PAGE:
REVIEW: Amaranthe – Amaranthe
Label: Spinefarm Records
Genre: Power-melodeath metal
For a release to grab the attention of most listeners, it needs to catch their attention. This next album, Amaranthe’s debut, certainly has catchiness, but the question is whether the music can stand multiple listens. Can an album tread the line between heavy and commercial whilst also holding its own integrity?
Vocals take center-stage in every song, an overlapping mixture of three different styles. Ryd and Berg deliver the melodies, the latter in a seemingly auto-tuned fashion, and Solveström adds a hardcore bark. Ryd certainly sounds the strongest of the three, especially in a live environment, and while I see the intentions behind screams, they are quite grating against the ears in an otherwise saccharine environment. They may be a hangover from Nightrage, one of guitarist Olof Mörck’s other bands. The lyrics, thankfully free from the usual Foreign Language Syndrome, are mostly trivial in the vein of “Hunger, save me/One world depending on me/I have the force in me/The truth will be revealed”, although they fit well with the vocal melodies for the most part.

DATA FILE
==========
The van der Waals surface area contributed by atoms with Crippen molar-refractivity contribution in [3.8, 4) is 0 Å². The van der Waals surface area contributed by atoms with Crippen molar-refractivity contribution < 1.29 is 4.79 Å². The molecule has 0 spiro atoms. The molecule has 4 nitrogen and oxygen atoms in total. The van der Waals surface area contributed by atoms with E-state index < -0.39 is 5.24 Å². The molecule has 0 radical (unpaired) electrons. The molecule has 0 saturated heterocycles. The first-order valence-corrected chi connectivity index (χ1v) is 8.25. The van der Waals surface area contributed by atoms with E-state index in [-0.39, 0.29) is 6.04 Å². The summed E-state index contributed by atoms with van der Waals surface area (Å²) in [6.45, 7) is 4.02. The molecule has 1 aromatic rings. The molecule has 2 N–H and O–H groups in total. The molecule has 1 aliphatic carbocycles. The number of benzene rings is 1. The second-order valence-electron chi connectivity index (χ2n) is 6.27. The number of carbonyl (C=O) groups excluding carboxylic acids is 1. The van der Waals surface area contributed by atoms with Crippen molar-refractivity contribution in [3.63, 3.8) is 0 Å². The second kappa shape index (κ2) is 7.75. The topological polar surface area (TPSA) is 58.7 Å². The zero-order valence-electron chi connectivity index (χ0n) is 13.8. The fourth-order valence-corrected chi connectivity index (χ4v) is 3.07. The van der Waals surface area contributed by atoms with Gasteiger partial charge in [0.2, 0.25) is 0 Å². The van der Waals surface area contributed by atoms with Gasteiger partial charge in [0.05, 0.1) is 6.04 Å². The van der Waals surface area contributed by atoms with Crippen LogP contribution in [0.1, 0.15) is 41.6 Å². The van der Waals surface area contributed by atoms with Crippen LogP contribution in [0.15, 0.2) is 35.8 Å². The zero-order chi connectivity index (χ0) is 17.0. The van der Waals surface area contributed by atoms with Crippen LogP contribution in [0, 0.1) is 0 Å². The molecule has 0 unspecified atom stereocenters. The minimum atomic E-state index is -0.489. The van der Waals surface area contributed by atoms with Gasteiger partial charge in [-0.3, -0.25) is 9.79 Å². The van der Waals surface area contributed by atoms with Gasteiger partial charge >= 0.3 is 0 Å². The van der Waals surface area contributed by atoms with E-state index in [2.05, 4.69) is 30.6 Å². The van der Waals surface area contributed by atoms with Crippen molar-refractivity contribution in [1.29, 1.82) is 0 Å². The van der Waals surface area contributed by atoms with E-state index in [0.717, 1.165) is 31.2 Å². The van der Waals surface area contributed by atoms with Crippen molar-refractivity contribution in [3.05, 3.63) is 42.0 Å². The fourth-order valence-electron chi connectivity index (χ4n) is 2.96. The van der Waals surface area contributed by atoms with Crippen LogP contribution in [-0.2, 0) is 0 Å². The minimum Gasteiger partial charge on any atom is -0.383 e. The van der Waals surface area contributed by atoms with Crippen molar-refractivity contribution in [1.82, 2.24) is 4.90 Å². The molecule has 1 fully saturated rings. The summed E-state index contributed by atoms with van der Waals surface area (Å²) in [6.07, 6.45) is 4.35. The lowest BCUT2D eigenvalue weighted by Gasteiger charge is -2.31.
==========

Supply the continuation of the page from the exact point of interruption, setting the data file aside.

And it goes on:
Musically speaking, Mörck’s potential for this album is sadly relegated to a chugging rhythm, aside from some flourishes of solos on almost every song, one of the better ones being on “Director’s Cut”. The majority of the album follows the same musical format of pop-Nightrage via Children Of Bodom-esque keys and overproduced drums, so much so that the “other” songs almost provide relief from the formula. I say “almost” due to the abomination that is “Call Out My Name”, which is unapologetically dance-pop with some harsh vocals. Fortunately the other different song is a fairly pleasant power ballad called “Amaranthine”, which unfortunately does not make up for the two filler songs that follow it.
To quote a friend of mine, “this is the album to get your preppy girlfriend into metal”, and that sums up my views on the album. For one or two listens every so often, it serves its purpose of attention-catching goth-pop-melodeath metal. However, any more frequently and it begins to rust in your ears and needs to be left for some time to be fully appreciated.
Song to try: